Saturday, May 23, 2015

The Glory of B.B. King


If you've ever heard his music, you'll never forget it. If you ever met B.B. King in person, you'll never forget it. B.B. King was truly unforgettable not just because he was the King of the Blues but because he remained a loving and humble spirit throughout his stunning 67-year career.

B.B. is universally acknowledged as the most important electric guitarist of the last half of the 20th century and I think his humility sometimes obscured that fact. He wasn't flashy, he wasn't boastful. But if you heard the first few notes of a B.B. King song, you recognized it immediately The resonance of his guitar riffs and his commanding vocals ripped right through you. Buddy Guy, a far flashier blues guitarist, famously described B.B's skill this way: "We've got all kinds of special effects on guitars now. You can push a button. B.B's special effect was his left hand."

Like most of the great blues masters, he was born in the Mississippi Delta as Riley King, struggling through the vicious systems of share cropping and segregation as an orphan during his teen years. Moving to Memphis in the mid '40s represented the turning point in his life and career. He learned the foundation of blues guitar from his cousin, celebrated country blues musician Bukka White and became a popular Memphis DJ, dubbed Beale Street Blues Boy. It was later shortened to B.B. From the start, B.B. knew how to make his guitar Lucille sing and talk like no other guitarist. Named for the woman who inspired a fight that ended in a fire in the Arkansas juke joint he was playing, Lucille symbolized the emotional connection B.B. maintained with his music and with his audience. You could listen to the notes that he coaxed from Lucille and swear it was a message to you personally. You could hear his heart-filled voice, formed with gospel music, and feel salvation. B.B. was the King of the Blues not because he had earned 15 Grammys and 74 Billboard entries, but because he was the genre's most convincing ambassador, reaching stages and hearts that had never been touched by blues before.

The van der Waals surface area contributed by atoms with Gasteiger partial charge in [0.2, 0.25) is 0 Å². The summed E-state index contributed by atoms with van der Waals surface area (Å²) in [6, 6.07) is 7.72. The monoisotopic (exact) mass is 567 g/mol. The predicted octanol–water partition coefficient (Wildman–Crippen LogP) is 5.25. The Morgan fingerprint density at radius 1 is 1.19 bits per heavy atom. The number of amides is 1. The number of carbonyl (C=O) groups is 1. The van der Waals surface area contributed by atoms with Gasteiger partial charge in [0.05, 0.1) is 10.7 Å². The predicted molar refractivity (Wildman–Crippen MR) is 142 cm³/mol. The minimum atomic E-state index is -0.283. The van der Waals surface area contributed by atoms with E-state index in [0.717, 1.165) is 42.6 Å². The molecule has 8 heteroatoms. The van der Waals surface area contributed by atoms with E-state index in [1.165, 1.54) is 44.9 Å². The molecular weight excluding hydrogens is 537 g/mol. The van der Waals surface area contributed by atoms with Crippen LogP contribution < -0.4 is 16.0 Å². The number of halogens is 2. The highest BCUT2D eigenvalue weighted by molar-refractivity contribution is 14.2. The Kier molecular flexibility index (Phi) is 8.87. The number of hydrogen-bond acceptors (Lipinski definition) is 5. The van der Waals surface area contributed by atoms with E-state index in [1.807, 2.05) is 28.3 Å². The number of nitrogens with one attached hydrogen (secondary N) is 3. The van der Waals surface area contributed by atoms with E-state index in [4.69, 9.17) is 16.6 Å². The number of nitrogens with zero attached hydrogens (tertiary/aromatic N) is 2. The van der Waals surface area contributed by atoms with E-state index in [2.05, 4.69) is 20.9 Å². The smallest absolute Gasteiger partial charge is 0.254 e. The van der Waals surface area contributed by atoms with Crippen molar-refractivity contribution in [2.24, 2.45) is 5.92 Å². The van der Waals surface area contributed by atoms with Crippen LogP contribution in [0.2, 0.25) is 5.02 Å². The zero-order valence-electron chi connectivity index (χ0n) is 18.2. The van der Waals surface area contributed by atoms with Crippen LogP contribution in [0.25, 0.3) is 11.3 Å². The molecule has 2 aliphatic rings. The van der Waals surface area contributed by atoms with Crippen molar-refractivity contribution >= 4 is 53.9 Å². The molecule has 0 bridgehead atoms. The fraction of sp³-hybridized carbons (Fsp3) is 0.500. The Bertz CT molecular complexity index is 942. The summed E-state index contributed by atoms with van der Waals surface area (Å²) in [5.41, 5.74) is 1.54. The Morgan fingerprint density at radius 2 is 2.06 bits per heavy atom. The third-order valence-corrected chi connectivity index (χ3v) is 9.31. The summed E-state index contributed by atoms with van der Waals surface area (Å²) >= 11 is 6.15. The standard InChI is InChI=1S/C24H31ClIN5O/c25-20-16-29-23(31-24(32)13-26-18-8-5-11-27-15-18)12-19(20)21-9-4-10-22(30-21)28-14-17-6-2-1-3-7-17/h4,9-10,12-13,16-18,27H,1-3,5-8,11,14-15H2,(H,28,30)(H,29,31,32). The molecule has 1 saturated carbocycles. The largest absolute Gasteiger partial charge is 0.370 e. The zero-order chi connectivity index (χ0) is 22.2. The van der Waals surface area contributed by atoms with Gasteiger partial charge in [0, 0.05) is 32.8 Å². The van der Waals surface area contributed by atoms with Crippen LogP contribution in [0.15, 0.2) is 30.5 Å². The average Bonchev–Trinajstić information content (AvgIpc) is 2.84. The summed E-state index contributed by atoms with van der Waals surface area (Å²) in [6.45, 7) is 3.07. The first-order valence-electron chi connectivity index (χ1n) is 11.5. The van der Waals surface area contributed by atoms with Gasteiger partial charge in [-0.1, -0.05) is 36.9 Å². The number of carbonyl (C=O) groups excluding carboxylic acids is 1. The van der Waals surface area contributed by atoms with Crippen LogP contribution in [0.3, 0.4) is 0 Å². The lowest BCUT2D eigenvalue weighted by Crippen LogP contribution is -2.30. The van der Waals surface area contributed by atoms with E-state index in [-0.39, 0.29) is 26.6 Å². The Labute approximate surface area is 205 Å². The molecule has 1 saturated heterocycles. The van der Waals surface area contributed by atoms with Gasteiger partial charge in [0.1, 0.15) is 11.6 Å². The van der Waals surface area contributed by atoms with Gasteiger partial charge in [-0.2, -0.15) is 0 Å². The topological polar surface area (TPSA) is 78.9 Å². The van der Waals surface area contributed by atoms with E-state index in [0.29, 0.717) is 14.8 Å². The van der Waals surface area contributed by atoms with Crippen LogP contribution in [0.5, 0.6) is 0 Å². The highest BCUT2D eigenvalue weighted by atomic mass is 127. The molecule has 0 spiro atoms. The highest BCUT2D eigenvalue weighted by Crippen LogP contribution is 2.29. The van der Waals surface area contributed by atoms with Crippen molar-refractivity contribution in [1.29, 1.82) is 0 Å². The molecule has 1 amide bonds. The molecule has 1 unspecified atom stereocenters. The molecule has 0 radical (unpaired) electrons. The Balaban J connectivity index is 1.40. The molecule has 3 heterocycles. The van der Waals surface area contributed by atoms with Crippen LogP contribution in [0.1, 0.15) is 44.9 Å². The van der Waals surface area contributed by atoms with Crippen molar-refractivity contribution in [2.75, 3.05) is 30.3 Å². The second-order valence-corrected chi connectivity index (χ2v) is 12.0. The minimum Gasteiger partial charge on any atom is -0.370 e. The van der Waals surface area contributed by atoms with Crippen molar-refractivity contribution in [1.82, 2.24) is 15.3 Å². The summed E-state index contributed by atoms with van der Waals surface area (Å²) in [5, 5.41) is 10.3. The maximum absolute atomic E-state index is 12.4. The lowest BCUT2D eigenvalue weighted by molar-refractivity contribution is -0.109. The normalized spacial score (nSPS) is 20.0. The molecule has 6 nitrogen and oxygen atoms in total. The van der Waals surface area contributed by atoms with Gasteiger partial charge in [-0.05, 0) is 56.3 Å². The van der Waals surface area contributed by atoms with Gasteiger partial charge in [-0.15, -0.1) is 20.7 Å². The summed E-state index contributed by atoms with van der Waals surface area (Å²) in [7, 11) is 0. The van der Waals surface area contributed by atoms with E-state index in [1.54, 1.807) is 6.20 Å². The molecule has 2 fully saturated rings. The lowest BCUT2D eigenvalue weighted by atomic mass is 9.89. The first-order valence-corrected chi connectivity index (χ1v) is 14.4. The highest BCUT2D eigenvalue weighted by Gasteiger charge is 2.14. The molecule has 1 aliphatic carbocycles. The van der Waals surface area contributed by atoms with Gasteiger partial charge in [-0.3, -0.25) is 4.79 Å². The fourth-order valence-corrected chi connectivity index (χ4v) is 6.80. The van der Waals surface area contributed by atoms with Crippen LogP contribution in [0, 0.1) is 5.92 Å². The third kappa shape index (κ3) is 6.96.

I'll always remember when I met B.B.decades ago, backstage after a Chicago concert. He was mobbed by fans and autograph seekers but he insisted on speaking to everyone. Being a music nerd, I couldn't stop myself from asking him to sing the jingle that had first made him famous in Memphis as the Pepticon Boy. Instead of being annoyed, he threw his head back and laughed, saying that I was too young to know anything about that. But he grinned and sang the jingle for me, his eyes twinkling as he was transported back to his early days.

B.B. King has lots of hits,with the searing, "A Thrill is Gone" being his signature tune. I love all of his music, especially the seminal album, "Live at The Regal," recorded at the legendary  Chicago club but also" Sweet Little Angel," "Three O'Clock Blues" and "You Upset Me Baby." These songs speak to me with the simple eloquence and emotional power that are blues hallmarks. But my favorite B.B. King tune is "Never Make A Move Too Soon". The 1978 classic combined the incomparable jazzy rhythms of The Crusaders with B.B.'s blues shouts for hip-shaking, party blues.
He explains his career in my favorite lines: "I've been from Spain/to Tokyo/From Africa/To Ohio/I never tried to make the news/I'm just a man who plays the blues." Noted for playing  an average of 300 shows a year and never claiming his well deserved title of King of the Blues but simply thanking people who crowned him, B.B. was an inspiring man. His kindness and humility serves as an example of what a leader and an icon really means. His music lives on and he'll always be King of the Blues.



Thursday, May 7, 2015

Strolling Through Guatemala's Easter Carpets


Guatemala is famous for the colorful carpets or alfombras, that cover the cobblestone streets of most towns during Semana Santa or Easter Week. But I was thrilled to arrive in Guatemala City a week after the Easter festivities to find that there were still some carpets left. Some churches were still hosting processions and the carpets are an important feature. The one above is for Saint Francisco. Although the Easter week procession rituals date back to 14th century Spain, the carpets are actually a Mayan tradition. They were created from local materials for kings to walk upon. Today, colored sawdust is typically used to create the more elaborate carpets but flowers, grass, berries, leaves and fruit are also featured.